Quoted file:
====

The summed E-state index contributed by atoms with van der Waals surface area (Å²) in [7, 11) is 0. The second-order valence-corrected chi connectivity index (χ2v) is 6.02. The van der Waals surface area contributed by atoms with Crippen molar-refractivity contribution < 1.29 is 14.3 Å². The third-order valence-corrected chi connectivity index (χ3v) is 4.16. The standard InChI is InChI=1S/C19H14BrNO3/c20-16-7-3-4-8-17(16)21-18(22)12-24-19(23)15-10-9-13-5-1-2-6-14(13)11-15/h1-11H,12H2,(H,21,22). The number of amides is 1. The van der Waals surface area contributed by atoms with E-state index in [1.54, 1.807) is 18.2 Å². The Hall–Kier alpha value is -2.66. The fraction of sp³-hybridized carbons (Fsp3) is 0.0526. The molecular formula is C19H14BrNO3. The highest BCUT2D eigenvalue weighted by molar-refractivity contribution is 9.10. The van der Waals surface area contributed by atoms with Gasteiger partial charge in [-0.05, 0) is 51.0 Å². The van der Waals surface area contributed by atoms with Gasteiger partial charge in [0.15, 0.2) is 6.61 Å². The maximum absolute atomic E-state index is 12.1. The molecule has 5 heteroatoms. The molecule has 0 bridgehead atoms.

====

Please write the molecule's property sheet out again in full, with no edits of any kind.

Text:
The summed E-state index contributed by atoms with van der Waals surface area (Å²) in [7, 11) is 0. The second-order valence-corrected chi connectivity index (χ2v) is 6.02. The van der Waals surface area contributed by atoms with Crippen molar-refractivity contribution < 1.29 is 14.3 Å². The third-order valence-corrected chi connectivity index (χ3v) is 4.16. The standard InChI is InChI=1S/C19H14BrNO3/c20-16-7-3-4-8-17(16)21-18(22)12-24-19(23)15-10-9-13-5-1-2-6-14(13)11-15/h1-11H,12H2,(H,21,22). The number of amides is 1. The van der Waals surface area contributed by atoms with E-state index in [1.54, 1.807) is 18.2 Å². The Hall–Kier alpha value is -2.66. The fraction of sp³-hybridized carbons (Fsp3) is 0.0526. The molecular formula is C19H14BrNO3. The highest BCUT2D eigenvalue weighted by molar-refractivity contribution is 9.10. The van der Waals surface area contributed by atoms with Gasteiger partial charge in [-0.05, 0) is 51.0 Å². The van der Waals surface area contributed by atoms with Gasteiger partial charge in [0.15, 0.2) is 6.61 Å². The maximum absolute atomic E-state index is 12.1. The molecule has 5 heteroatoms. The molecule has 0 bridgehead atoms.